Finally, the break statement ends the switch statement.

If break statement is not used, all cases after the correct case is executed.

6. A note on equality ==

When doing a comparison for the if statement, be very careful to use the equality operator == and not an assignment operator =. If an assignment operator = is used, the variable is overwritten and a True is returned. Consider the following code:

Example

#include <stdio.h> int main(void) { int x = 5; if (x == 5) { printf("1. x is %i\n",x); } if (x = 4) { printf("2. x is %i\n",x); } }

Output

1. x is 5 2. x is 4

As seen above, both if blocks are executed. In the second, the value of x is has been overwritten to 4, which may not be what you want.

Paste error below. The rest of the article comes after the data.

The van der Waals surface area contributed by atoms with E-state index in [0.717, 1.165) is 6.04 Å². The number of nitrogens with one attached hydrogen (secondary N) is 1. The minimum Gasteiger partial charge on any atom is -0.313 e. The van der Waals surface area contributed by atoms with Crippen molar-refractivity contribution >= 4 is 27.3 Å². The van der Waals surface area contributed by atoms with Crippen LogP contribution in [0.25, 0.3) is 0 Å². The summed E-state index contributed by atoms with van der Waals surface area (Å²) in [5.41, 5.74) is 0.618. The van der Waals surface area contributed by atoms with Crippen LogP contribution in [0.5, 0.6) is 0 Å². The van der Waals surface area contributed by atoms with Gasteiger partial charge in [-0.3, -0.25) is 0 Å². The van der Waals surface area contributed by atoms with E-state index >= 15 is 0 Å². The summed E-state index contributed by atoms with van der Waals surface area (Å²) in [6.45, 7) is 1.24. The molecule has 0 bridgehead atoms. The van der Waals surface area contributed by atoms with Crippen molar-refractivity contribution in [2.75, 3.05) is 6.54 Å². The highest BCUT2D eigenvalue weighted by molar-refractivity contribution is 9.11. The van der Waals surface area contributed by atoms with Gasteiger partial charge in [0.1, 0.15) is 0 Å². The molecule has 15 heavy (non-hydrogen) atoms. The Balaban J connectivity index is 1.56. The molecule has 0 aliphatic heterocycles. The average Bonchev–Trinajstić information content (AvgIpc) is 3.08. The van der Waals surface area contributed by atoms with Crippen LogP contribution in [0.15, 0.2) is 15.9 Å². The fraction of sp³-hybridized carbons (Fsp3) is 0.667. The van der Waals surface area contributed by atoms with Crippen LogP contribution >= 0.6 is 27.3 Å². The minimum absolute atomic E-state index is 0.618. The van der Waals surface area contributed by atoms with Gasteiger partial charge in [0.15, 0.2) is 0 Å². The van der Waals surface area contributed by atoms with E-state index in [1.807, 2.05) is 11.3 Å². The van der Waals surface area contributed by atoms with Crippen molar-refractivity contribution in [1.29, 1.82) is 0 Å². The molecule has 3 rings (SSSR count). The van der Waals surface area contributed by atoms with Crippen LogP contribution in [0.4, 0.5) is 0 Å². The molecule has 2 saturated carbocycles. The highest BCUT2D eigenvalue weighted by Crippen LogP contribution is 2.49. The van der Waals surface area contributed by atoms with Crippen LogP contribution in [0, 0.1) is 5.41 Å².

7. Ternary operation

The ternary operator (AKA conditional operator) is an operator that takes three arguments. The first argument is a comparison argument, the second is the result upon a true comparison , and the third is the result upon a flase comparison. It can be thought of as a shortened way of writing an if-else statement. It is often used to to assign variables based on the result of a comparison.

Syntax

v = (conditional_statement) ? value_if_true : value_if_false

Example

int a, b = 10, c = 100; a = (b > c) ? 1 : 2; printf("%d", a);

Output

2

More Information

https://www.dotnettricks.com/learn/c/conditional-statements-if-else-switch-ladder
https://www.programiz.com/c-programming/c-if-else-statement
http://www.tutorialspoint.com/ansi_c/c_control_statements.htm